Hacking Away at the Bottom Line

Hilary Tuttle


March 1, 2014


In a widespread data breach between Nov. 27 and mid-December, hackers acquired the personal information of between 70 million and 110 million Target customers. At the low end, this accounts for one-third of adult Americans.

The card data was collected from Target’s point-of-sale (POS) systems, utilizing malware to save names, credit card numbers, expiration dates, security codes from the backs of cards and encrypted PINs when customers swiped at in-store registers. Phone numbers, email accounts and physical addresses were accessed through a back-end database. Within two weeks, the hackers had taken 11 gigabytes of data—less than the amount of memory on even the cheapest iPhone, but enough to include 40 million payment card records and 70 million records containing customers’ information.

Stolen information began flooding the market almost immediately. On Dec. 11, fraud-tracking company EasySolutions noticed that black market websites like Rescator had a ten- to twentyfold increase in the number of high-value stolen cards from nearly every bank and credit union. When cybersecurity blogger Brian Krebs began inquiring about the surge, he learned the cards had one thing in common: recent use at a Target store. Prompted by his repeated calls, the company came forward and announced the second-largest retail data breach in history.

In a report from Jan. 17, the FBI identified about 20 similar cyberattacks and warned retailers of a growing threat to sales terminals. These early versions may have been practice runs, though the technology itself has been around for several years. Investigators think the same cybercriminals—“a loose band of hackers from Eastern Europe”—were also responsible for an attack on Neiman Marcus immediately before Target’s system was breached.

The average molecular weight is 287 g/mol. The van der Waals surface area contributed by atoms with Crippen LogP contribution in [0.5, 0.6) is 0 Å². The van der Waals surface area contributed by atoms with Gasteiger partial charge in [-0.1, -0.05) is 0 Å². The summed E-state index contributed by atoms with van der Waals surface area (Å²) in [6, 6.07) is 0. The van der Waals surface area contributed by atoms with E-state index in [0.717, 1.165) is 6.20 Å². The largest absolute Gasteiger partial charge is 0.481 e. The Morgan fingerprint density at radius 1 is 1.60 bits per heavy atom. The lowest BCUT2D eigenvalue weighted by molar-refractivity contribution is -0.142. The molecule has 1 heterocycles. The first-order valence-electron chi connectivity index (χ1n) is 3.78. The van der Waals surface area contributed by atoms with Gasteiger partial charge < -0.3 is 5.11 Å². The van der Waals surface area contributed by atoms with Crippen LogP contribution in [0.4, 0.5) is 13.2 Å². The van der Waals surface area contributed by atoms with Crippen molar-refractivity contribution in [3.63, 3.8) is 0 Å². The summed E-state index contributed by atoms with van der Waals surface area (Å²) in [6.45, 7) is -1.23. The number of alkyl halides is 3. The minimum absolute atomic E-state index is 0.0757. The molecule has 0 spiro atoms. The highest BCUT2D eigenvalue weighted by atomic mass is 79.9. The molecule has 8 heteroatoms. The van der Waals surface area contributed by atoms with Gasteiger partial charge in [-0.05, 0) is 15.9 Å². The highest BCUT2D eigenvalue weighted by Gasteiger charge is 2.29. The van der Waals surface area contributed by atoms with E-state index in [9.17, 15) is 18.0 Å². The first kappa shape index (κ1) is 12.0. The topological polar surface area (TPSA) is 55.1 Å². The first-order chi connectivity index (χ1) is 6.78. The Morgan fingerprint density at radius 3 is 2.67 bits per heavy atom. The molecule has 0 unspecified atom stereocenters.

From July 16 to Oct. 30, malware on POS terminals in Neiman Marcus stores exposed information for 1.1 million debit and credit cards. Approximately 2,400 cards used at the retailer’s stores and its Last Call outlets were later used fraudulently, Visa, MasterCard and Discover reported. The attack was not fully contained until Jan. 12. The stolen data is slightly less significant than that from Target, however, as Neiman Marcus does not collect PINs in its stores.

“What this highlights is that the point-of-sale systems customers use to swipe their credit cards are connected to the corporate network like everything else,” Anup Ghosh, founder of security software company Invincea, told the New York Times. “There is lots of opportunity to compromise individuals through point-of-sale machines and then pivot to the corporate network.”

RAM Scraping
When a customer swipes a card at a cash register, there is a split second when credit card data is decrypted before the transaction can be authorized. For this brief moment, the unencrypted data is stored locally, and RAM-scraping malware takes advantage by stealing the data from the computer’s live memory. In Target’s case, the code instructed registers to send customer data once every hour to an infected server, then immediately deleted the local storage file to avoid detection, according to iSight Partners, a security firm investigating the attack  with the Secret Service.